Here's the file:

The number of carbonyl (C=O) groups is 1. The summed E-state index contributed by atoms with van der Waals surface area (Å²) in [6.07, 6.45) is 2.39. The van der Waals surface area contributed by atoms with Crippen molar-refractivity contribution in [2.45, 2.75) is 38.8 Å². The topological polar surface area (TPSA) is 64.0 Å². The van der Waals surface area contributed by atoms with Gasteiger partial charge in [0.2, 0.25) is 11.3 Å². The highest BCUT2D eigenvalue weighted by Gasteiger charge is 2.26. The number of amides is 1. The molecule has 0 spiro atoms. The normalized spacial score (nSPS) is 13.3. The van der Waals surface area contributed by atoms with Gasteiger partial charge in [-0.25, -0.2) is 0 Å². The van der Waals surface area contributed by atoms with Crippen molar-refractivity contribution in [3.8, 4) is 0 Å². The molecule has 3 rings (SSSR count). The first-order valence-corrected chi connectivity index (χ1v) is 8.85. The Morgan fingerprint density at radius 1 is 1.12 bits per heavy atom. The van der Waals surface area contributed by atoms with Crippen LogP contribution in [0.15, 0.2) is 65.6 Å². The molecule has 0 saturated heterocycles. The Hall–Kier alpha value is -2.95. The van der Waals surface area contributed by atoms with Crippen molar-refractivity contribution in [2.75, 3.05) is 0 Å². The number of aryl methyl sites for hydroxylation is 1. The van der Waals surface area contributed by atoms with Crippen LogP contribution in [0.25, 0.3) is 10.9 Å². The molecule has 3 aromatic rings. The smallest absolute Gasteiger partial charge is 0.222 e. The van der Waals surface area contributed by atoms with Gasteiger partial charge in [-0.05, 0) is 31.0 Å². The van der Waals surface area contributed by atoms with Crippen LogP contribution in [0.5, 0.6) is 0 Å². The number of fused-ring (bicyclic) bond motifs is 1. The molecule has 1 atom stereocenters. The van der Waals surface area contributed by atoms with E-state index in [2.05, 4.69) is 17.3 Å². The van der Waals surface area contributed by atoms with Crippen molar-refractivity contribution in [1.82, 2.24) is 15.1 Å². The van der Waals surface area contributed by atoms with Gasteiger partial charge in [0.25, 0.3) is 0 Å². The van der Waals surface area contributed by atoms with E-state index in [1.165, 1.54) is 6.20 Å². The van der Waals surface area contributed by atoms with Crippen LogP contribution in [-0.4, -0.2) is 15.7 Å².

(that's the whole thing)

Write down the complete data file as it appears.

The number of carbonyl (C=O) groups is 1. The summed E-state index contributed by atoms with van der Waals surface area (Å²) in [6.07, 6.45) is 2.39. The van der Waals surface area contributed by atoms with Crippen molar-refractivity contribution in [2.45, 2.75) is 38.8 Å². The topological polar surface area (TPSA) is 64.0 Å². The van der Waals surface area contributed by atoms with Gasteiger partial charge in [0.2, 0.25) is 11.3 Å². The highest BCUT2D eigenvalue weighted by Gasteiger charge is 2.26. The number of amides is 1. The molecule has 0 spiro atoms. The normalized spacial score (nSPS) is 13.3. The van der Waals surface area contributed by atoms with Gasteiger partial charge in [-0.25, -0.2) is 0 Å². The van der Waals surface area contributed by atoms with Crippen molar-refractivity contribution in [3.8, 4) is 0 Å². The molecule has 3 rings (SSSR count). The first-order valence-corrected chi connectivity index (χ1v) is 8.85. The Morgan fingerprint density at radius 1 is 1.12 bits per heavy atom. The van der Waals surface area contributed by atoms with Crippen LogP contribution in [0.15, 0.2) is 65.6 Å². The molecule has 0 saturated heterocycles. The Hall–Kier alpha value is -2.95. The van der Waals surface area contributed by atoms with Crippen molar-refractivity contribution in [2.75, 3.05) is 0 Å². The number of aryl methyl sites for hydroxylation is 1. The van der Waals surface area contributed by atoms with Crippen LogP contribution in [0.25, 0.3) is 10.9 Å². The molecule has 3 aromatic rings. The smallest absolute Gasteiger partial charge is 0.222 e. The van der Waals surface area contributed by atoms with Gasteiger partial charge in [-0.05, 0) is 31.0 Å². The van der Waals surface area contributed by atoms with Crippen LogP contribution in [0.5, 0.6) is 0 Å². The number of fused-ring (bicyclic) bond motifs is 1. The molecule has 1 atom stereocenters. The van der Waals surface area contributed by atoms with E-state index in [2.05, 4.69) is 17.3 Å². The van der Waals surface area contributed by atoms with Crippen molar-refractivity contribution in [1.82, 2.24) is 15.1 Å². The van der Waals surface area contributed by atoms with Gasteiger partial charge in [0.25, 0.3) is 0 Å². The van der Waals surface area contributed by atoms with E-state index in [1.165, 1.54) is 6.20 Å². The van der Waals surface area contributed by atoms with Crippen LogP contribution in [-0.4, -0.2) is 15.7 Å².